It felt like a cheap blow, a hit below the belt. She knew this was the story that would hurt me most and it did. It is the story I have been telling myself for decades. If you had been first put on Prozac at the age of 8, you might, too.

I didn't know how to shake off her words. They repeated in my mind like poison. I didn't want to be on social media. I felt vulnerable and exposed. I stopped posting. I couldn't press publish on a new blog. I hardly made any Instagram Stories and a heavy blanket of depression came over me. While she didn't create any of this, she triggered it. 

Keep going with everything you're doing, she once told me. I know that it's not easy for you to put yourself out there.

It all felt like a bad dream. How did this woman who I respected and looked up to suddenly become an enemy? At almost 30, I don't have enemies. When it comes to any issue I have with anyone in my life, professionally or otherwise, I am quick to consciously communicate and find resolve. Part of me wanted to hate her, but I knew it wasn't the answer. If I could go back in time and erase things, I would start with my own positive projections. She didn't ask me to turn her into something she wasn't in my mind and for this I take full responsibility. Was I copying her? No. The language I was using had been a part of my vocabulary for over a decade. When I do happen to use information that I learned from someone else, which I have done on this blog on numerous occasions, they are credited. I've had the privilege of studying with beautiful teachers all over the world and I am always vocal about work I love. 

Did I look to her for inspiration and uplifting energy? Yes. This is what she intends to do with her life. Be the light. Be the resource that people turn towards. I was doing what she wanted me to. And the universe was doing exactly what I had asked it to do-putting me up against the things that would challenge me. I guess you could say that I manifested her. Both for growth purposes and to act as a mirror to the story I had been telling myself. Unfortunately, knowing this didn't make her actions hurt any less.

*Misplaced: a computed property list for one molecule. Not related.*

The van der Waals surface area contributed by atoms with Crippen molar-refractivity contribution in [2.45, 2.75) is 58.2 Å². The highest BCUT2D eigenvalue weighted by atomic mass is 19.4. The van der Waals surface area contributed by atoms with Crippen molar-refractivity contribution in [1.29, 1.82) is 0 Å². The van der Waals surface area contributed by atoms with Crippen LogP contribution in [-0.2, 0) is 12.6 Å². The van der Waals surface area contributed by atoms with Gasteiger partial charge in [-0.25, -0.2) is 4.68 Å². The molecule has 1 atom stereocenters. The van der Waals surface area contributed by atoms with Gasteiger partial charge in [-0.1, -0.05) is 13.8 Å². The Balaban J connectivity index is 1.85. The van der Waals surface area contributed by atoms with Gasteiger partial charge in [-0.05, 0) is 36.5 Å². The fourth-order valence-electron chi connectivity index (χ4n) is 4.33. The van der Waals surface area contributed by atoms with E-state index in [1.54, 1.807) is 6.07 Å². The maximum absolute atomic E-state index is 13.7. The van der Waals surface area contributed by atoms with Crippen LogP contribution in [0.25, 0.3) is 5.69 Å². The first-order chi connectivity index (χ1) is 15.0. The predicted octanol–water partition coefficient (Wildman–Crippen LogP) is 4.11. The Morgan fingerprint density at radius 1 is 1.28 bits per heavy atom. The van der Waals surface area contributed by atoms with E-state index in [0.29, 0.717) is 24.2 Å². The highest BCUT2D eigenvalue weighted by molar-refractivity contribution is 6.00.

So how do we recover after words feel like knives?

How do we take full responsibility for the people, places and things that are showing up in our lives?

We rise. If we need to simmer in sadness for a bit, then we can do so. We can whine or huff and puff to our friends, but then it's time to get over it. We are constantly faced with moments or moments that stretch into days, months, even years, that will challenge the deepest parts of ourselves. The kind that threaten the connection to our love, our truth and our purpose. But if we are to let these experiences throw us, then we are failing. We are failing ourselves and the people who benefit from our greatness.